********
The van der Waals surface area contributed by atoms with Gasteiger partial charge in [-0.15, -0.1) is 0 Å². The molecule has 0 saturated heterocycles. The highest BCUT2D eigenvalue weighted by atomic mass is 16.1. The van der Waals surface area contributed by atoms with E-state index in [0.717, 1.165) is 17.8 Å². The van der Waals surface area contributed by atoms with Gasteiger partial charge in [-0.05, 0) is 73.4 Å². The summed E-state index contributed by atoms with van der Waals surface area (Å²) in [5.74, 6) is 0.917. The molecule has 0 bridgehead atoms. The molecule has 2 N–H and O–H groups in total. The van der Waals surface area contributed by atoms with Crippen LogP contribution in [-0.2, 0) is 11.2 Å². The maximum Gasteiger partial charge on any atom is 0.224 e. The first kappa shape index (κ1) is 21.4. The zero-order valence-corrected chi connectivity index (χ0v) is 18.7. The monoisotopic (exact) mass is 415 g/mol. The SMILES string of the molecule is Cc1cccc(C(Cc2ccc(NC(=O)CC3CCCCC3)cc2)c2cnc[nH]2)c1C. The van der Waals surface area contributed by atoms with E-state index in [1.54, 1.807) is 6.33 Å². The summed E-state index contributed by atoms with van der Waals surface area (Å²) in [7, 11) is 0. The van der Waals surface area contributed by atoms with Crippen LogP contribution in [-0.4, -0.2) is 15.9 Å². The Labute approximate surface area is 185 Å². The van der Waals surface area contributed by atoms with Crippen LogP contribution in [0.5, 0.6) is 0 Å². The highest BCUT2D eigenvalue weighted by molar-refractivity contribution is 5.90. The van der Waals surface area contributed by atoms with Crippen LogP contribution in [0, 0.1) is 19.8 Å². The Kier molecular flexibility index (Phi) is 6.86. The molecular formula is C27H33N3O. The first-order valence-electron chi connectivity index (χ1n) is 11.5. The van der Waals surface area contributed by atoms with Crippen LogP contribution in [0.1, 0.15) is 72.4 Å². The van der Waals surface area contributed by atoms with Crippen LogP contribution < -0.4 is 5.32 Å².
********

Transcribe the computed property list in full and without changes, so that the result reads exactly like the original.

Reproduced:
The van der Waals surface area contributed by atoms with Gasteiger partial charge in [-0.15, -0.1) is 0 Å². The molecule has 0 saturated heterocycles. The highest BCUT2D eigenvalue weighted by atomic mass is 16.1. The van der Waals surface area contributed by atoms with E-state index in [0.717, 1.165) is 17.8 Å². The van der Waals surface area contributed by atoms with Gasteiger partial charge in [-0.05, 0) is 73.4 Å². The summed E-state index contributed by atoms with van der Waals surface area (Å²) in [5.74, 6) is 0.917. The molecule has 0 bridgehead atoms. The molecule has 2 N–H and O–H groups in total. The van der Waals surface area contributed by atoms with Crippen LogP contribution in [-0.2, 0) is 11.2 Å². The maximum Gasteiger partial charge on any atom is 0.224 e. The first kappa shape index (κ1) is 21.4. The zero-order valence-corrected chi connectivity index (χ0v) is 18.7. The monoisotopic (exact) mass is 415 g/mol. The SMILES string of the molecule is Cc1cccc(C(Cc2ccc(NC(=O)CC3CCCCC3)cc2)c2cnc[nH]2)c1C. The van der Waals surface area contributed by atoms with E-state index in [1.54, 1.807) is 6.33 Å². The summed E-state index contributed by atoms with van der Waals surface area (Å²) in [7, 11) is 0. The van der Waals surface area contributed by atoms with Crippen LogP contribution in [-0.4, -0.2) is 15.9 Å². The Labute approximate surface area is 185 Å². The van der Waals surface area contributed by atoms with Crippen LogP contribution in [0.5, 0.6) is 0 Å². The highest BCUT2D eigenvalue weighted by molar-refractivity contribution is 5.90. The van der Waals surface area contributed by atoms with Crippen LogP contribution in [0, 0.1) is 19.8 Å². The Kier molecular flexibility index (Phi) is 6.86. The molecular formula is C27H33N3O. The first-order valence-electron chi connectivity index (χ1n) is 11.5. The van der Waals surface area contributed by atoms with Crippen LogP contribution in [0.1, 0.15) is 72.4 Å². The van der Waals surface area contributed by atoms with Crippen LogP contribution < -0.4 is 5.32 Å².